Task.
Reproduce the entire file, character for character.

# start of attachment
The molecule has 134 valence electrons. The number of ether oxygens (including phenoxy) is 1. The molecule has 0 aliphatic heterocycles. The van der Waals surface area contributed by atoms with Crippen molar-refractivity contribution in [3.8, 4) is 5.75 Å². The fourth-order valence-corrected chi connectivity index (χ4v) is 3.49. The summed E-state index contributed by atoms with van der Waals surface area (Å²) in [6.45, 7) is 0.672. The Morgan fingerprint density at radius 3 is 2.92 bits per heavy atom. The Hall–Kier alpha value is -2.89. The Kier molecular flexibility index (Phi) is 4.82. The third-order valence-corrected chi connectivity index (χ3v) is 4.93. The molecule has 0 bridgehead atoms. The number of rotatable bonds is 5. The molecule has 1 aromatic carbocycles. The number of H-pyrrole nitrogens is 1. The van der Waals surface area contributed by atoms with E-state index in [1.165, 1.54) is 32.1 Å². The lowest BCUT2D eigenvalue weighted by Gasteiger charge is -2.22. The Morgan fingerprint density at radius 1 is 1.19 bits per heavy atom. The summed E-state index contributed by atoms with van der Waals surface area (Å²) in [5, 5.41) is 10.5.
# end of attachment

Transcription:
The molecule has 134 valence electrons. The number of ether oxygens (including phenoxy) is 1. The molecule has 0 aliphatic heterocycles. The van der Waals surface area contributed by atoms with Crippen molar-refractivity contribution in [3.8, 4) is 5.75 Å². The fourth-order valence-corrected chi connectivity index (χ4v) is 3.49. The summed E-state index contributed by atoms with van der Waals surface area (Å²) in [6.45, 7) is 0.672. The Morgan fingerprint density at radius 3 is 2.92 bits per heavy atom. The Hall–Kier alpha value is -2.89. The Kier molecular flexibility index (Phi) is 4.82. The third-order valence-corrected chi connectivity index (χ3v) is 4.93. The molecule has 0 bridgehead atoms. The number of rotatable bonds is 5. The molecule has 1 aromatic carbocycles. The number of H-pyrrole nitrogens is 1. The van der Waals surface area contributed by atoms with E-state index in [1.165, 1.54) is 32.1 Å². The lowest BCUT2D eigenvalue weighted by Gasteiger charge is -2.22. The Morgan fingerprint density at radius 1 is 1.19 bits per heavy atom. The summed E-state index contributed by atoms with van der Waals surface area (Å²) in [5, 5.41) is 10.5.